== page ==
"When we landed in Haiti, the scene on the ground was chaos," said Maj. Matt Jones, the JTF-PO deputy commander. "Air Force combat controllers were doing an amazing job of landing planes at the airport, but there just weren't enough resources to get all of them quickly unloaded and back into the air so the air traffic could flow smoothly. We came in to help that process, but it was really up to the Haitians to determine our level of involvement."

Two days after landing in Haiti, Captain Davis was attending a crisis coordination conference at the United Nations compound with representatives from the UN, U.S. Agency for International Aid & Development, the Government of Haiti and key CRG leadership. The CRG had been deployed to Haiti as the U.S. Air Force's answer to this disaster, but as guests in a foreign country, the wing still needed marching orders from the Haitians.

"The Haitian Prime Minister pointed right at me and said exactly what we needed to hear," said Captain Davis. "You have responsibility for the airfield."

This declaration clarified the CRG's responsibilities in coordinating the path out of the chaos at the overwhelmed airport, and as an expert in airfield operations, Captain Davis was the logical choice to synchronize these efforts with the Haitians. He had his work cut out for him.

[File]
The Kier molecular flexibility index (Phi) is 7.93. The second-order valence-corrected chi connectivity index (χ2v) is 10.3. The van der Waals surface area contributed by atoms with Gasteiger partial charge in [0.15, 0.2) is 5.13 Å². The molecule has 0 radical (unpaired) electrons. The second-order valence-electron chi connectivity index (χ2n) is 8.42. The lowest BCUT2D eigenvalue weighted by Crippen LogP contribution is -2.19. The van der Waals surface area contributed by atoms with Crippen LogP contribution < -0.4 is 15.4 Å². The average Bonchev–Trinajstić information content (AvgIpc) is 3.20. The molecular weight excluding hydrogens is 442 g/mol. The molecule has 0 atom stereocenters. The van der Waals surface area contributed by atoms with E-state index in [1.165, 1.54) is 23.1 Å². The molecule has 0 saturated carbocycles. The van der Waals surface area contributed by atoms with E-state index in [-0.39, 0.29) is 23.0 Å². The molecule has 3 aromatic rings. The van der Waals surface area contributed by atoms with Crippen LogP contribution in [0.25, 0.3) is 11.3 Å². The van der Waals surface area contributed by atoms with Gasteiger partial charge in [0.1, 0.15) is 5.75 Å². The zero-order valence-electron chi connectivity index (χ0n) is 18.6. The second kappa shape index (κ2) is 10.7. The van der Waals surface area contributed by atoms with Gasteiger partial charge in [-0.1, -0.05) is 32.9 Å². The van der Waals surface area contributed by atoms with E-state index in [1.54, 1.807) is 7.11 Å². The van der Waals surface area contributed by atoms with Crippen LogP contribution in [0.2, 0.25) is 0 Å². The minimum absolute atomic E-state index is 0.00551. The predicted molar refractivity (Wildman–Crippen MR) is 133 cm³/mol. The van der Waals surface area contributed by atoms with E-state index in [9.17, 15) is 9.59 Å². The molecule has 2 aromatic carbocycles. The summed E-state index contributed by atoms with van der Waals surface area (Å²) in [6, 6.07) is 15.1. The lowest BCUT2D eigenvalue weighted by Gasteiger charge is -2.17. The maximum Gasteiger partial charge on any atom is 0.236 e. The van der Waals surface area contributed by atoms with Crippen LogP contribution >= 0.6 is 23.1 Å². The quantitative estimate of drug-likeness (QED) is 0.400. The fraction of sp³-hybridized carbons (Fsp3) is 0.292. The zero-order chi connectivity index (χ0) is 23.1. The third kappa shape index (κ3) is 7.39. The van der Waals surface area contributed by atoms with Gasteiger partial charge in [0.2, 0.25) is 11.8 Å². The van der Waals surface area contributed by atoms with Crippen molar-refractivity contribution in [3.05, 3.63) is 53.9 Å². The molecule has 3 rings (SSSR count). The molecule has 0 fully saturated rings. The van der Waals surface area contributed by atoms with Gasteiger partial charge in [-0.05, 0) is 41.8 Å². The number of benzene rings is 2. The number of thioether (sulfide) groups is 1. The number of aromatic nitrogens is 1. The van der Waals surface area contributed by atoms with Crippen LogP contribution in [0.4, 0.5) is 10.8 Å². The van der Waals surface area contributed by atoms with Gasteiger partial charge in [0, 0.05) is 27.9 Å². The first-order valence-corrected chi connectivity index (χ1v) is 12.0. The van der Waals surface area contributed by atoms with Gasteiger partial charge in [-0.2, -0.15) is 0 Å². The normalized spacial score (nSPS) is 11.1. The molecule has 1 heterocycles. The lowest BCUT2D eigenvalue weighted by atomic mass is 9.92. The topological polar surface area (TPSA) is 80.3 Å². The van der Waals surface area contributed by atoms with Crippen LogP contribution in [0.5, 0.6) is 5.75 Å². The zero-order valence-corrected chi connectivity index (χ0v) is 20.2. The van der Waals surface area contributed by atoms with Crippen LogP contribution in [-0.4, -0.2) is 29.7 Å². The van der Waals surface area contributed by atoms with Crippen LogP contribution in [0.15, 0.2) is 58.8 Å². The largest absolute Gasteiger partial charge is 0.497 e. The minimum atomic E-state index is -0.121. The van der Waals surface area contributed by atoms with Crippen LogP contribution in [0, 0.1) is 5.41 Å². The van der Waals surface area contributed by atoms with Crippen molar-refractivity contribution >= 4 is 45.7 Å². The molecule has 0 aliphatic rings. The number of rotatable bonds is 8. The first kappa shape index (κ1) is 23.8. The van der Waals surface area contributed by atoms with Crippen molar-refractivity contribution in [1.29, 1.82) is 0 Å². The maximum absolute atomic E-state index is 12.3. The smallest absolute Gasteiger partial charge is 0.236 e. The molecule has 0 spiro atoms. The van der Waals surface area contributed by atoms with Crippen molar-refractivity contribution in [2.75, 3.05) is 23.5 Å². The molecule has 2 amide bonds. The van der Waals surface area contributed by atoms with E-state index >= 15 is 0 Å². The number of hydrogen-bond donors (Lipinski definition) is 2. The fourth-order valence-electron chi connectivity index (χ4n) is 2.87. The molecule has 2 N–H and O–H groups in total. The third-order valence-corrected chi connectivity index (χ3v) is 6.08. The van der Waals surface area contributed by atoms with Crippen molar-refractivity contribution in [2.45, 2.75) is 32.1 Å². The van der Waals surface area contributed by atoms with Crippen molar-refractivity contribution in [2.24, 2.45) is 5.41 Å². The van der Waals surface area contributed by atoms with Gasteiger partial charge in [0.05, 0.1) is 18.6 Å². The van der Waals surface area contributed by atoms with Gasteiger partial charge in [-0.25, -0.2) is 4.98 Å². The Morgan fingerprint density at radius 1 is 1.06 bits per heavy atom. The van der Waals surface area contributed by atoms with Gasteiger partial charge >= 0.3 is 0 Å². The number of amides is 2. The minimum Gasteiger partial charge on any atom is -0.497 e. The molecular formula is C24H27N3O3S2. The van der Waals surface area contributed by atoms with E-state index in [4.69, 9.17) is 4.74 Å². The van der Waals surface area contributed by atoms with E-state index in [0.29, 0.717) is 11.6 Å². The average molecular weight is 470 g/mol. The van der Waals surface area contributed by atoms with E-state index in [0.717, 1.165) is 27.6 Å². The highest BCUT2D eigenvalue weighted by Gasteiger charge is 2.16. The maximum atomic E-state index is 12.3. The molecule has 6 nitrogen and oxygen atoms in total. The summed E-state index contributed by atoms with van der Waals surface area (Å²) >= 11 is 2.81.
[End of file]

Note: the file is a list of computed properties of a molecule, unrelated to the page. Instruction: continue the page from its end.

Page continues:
Help was coming from all around the world, but the international response was immediately more than the single runway airfield could handle. Flights were simply appearing overhead and asking to land on the overcrowded field. Aircraft were stacked in holding patterns five miles high. With limited parking space, air traffic controllers were forced to keep some planes in holding longer than they could stand to wait, causing some aircraft to divert to other locations.

"The international community responded quickly and in mass, but there just wasn't enough room on the ground to bring everyone in at once," said Major Jones. "Planes were parking on taxiways and blocking traffic. At one point there were more than 30 aircraft on a ramp that could safely fit ten."

Lt. Gen. Glenn Spears, 12th Air Force commander, described the situation at the airfield as a virtual catcher with "pitchers throwing balls from all directions all at the same time."

A globally-recognized single authority was needed to act as an umpire, to sort and schedule the hundreds of landing requests for aircraft that were coming in daily. It also had to be a solution the international community could agree on. Since the Haitian government had asked the U.S. to help prioritize aircraft flow, the Haiti Flight Operations Coordination Center was created in the 601st Air and Space Operations Center at Tyndall AFB, Fla.